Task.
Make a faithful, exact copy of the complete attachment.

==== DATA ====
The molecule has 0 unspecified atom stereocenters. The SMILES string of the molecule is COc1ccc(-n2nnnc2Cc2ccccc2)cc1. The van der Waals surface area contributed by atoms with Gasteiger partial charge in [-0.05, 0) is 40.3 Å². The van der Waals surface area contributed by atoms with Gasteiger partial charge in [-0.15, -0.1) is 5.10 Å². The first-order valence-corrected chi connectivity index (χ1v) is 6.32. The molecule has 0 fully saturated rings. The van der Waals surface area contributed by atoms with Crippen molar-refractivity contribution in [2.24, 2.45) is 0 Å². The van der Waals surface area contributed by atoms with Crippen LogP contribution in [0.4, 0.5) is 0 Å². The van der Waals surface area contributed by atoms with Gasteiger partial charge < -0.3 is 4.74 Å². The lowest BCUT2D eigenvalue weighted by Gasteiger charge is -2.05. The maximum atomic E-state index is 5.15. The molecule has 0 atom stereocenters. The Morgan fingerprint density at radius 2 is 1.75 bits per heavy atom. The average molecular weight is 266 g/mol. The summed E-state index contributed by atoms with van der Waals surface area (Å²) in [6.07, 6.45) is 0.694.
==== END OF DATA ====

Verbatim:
The molecule has 0 unspecified atom stereocenters. The SMILES string of the molecule is COc1ccc(-n2nnnc2Cc2ccccc2)cc1. The van der Waals surface area contributed by atoms with Gasteiger partial charge in [-0.05, 0) is 40.3 Å². The van der Waals surface area contributed by atoms with Gasteiger partial charge in [-0.15, -0.1) is 5.10 Å². The first-order valence-corrected chi connectivity index (χ1v) is 6.32. The molecule has 0 fully saturated rings. The van der Waals surface area contributed by atoms with Crippen molar-refractivity contribution in [2.24, 2.45) is 0 Å². The van der Waals surface area contributed by atoms with Crippen LogP contribution in [0.4, 0.5) is 0 Å². The van der Waals surface area contributed by atoms with Gasteiger partial charge < -0.3 is 4.74 Å². The lowest BCUT2D eigenvalue weighted by Gasteiger charge is -2.05. The maximum atomic E-state index is 5.15. The molecule has 0 atom stereocenters. The Morgan fingerprint density at radius 2 is 1.75 bits per heavy atom. The average molecular weight is 266 g/mol. The summed E-state index contributed by atoms with van der Waals surface area (Å²) in [6.07, 6.45) is 0.694.